Area dilemma is true emergency

Warren City Council members made the right decision in expanding a pilot agreement to staff the Pleasant Volunteer Fire Department with two Warren firefighters from three days a week to five.

No one should think for one second that our city or county is done discussing emergency response. Those talks have really just begun, and Warren will play an integral role in how the county’s emergency response system functions — and that means the concerns raised recently by Councilman John Wortman about the Pleasant Township agreement could potentially have to be dealt with on a larger scale.

Having Warren firefighters stationed in Pleasant, a mere stone’s throw away from Warren, makes sense if the town is paying for the firefighters to be there. Expanding the Pleasant agreement from three to five days makes sense financially, operationally and gives the city additional information about how responding outside the city can work on a full-time basis.

In that light, Wortman’s questions about decreased city staffing inside Warren are outweighed by the benefits the city gets in guaranteed payment for responding to calls outside of Warren.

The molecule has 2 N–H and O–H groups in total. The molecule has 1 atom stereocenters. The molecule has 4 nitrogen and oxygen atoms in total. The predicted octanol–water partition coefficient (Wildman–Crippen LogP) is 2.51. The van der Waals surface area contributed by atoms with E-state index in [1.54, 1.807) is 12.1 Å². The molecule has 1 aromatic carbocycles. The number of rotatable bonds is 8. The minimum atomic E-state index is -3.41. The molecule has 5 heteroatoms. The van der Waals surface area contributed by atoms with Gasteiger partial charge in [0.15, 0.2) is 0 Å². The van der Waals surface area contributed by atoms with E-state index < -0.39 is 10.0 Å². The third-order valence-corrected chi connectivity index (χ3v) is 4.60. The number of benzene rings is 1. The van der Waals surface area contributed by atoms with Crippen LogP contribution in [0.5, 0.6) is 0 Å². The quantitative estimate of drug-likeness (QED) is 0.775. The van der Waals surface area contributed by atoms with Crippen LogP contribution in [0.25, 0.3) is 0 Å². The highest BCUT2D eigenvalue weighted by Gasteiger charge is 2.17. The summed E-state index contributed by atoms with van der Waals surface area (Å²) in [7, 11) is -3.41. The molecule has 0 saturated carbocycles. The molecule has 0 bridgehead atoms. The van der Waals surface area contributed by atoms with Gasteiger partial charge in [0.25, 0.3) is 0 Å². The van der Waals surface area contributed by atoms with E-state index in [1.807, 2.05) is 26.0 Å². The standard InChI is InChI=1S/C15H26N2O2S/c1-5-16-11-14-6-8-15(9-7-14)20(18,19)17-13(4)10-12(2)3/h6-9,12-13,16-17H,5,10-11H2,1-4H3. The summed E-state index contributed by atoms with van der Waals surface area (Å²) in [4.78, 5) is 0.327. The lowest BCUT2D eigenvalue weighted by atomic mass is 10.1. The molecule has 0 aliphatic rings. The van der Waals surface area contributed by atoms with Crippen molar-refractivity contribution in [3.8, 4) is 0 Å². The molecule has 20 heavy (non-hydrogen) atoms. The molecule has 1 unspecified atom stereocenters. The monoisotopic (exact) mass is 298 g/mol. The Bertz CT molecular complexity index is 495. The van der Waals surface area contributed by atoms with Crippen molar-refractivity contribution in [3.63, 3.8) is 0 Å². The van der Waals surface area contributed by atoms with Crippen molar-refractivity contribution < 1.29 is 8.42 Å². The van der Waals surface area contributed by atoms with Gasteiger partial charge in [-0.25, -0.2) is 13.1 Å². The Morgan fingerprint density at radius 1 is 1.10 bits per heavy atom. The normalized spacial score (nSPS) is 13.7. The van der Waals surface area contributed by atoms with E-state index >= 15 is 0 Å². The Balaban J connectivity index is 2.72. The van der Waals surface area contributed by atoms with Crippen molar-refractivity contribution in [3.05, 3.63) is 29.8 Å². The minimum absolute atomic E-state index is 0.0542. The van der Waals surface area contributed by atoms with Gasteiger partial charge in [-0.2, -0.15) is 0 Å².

What happens if more surrounding volunteer fire departments find themselves in Pleasant’s situation? How does the county deal with volunteer fire departments dropping between 50% and 70% of their calls? Does Warren play a role in backstopping fire departments surrounding the city to guarantee emergency response to those who need it? What does that mean for city staffing?

In that situation, Wortman’s questions about the city being understaffed to handle calls inside Warren suddenly become a valid issue that needs to be considered as part of the county’s emergency response plans.

Warren County’s emergency medical services crisis didn’t happen overnight, and a solution won’t be created overnight either. But if the talks between Warren and Pleasant have taught us anything, it is that a solution will be delayed if the parties continue meeting separately lobbing insults from their respective boardrooms.

County Commissioner Ben Kafferlin is trying to lead a process to solve this mess — and it’s incumbent on everyone to be at the table in order to do so.


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